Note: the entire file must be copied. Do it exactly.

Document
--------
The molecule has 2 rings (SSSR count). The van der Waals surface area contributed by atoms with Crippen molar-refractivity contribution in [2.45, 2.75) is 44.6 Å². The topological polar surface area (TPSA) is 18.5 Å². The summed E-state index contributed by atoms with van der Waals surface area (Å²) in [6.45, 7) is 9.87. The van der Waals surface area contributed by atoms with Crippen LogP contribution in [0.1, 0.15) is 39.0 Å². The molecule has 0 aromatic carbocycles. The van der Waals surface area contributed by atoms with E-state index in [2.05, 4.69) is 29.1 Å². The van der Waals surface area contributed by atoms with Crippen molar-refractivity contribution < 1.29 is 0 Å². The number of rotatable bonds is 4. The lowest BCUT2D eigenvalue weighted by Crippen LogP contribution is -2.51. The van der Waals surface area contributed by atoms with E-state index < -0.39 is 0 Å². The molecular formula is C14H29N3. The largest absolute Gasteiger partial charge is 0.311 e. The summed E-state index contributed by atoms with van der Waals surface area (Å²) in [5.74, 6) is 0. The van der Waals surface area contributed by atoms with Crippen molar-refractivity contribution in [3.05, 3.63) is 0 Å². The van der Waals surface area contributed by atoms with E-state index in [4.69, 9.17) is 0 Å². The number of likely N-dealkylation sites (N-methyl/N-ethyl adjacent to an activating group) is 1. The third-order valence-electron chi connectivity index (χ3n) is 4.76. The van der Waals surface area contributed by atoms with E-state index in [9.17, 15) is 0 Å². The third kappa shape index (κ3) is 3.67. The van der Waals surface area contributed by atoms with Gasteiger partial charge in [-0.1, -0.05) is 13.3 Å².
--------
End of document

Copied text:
The molecule has 2 rings (SSSR count). The van der Waals surface area contributed by atoms with Crippen molar-refractivity contribution in [2.45, 2.75) is 44.6 Å². The topological polar surface area (TPSA) is 18.5 Å². The summed E-state index contributed by atoms with van der Waals surface area (Å²) in [6.45, 7) is 9.87. The van der Waals surface area contributed by atoms with Crippen LogP contribution in [0.1, 0.15) is 39.0 Å². The molecule has 0 aromatic carbocycles. The van der Waals surface area contributed by atoms with E-state index in [2.05, 4.69) is 29.1 Å². The van der Waals surface area contributed by atoms with Crippen molar-refractivity contribution < 1.29 is 0 Å². The number of rotatable bonds is 4. The lowest BCUT2D eigenvalue weighted by Crippen LogP contribution is -2.51. The van der Waals surface area contributed by atoms with E-state index < -0.39 is 0 Å². The molecular formula is C14H29N3. The largest absolute Gasteiger partial charge is 0.311 e. The summed E-state index contributed by atoms with van der Waals surface area (Å²) in [5.74, 6) is 0. The van der Waals surface area contributed by atoms with Crippen molar-refractivity contribution in [3.05, 3.63) is 0 Å². The van der Waals surface area contributed by atoms with E-state index in [4.69, 9.17) is 0 Å². The number of likely N-dealkylation sites (N-methyl/N-ethyl adjacent to an activating group) is 1. The third-order valence-electron chi connectivity index (χ3n) is 4.76. The van der Waals surface area contributed by atoms with E-state index in [9.17, 15) is 0 Å². The third kappa shape index (κ3) is 3.67. The van der Waals surface area contributed by atoms with Gasteiger partial charge in [-0.1, -0.05) is 13.3 Å².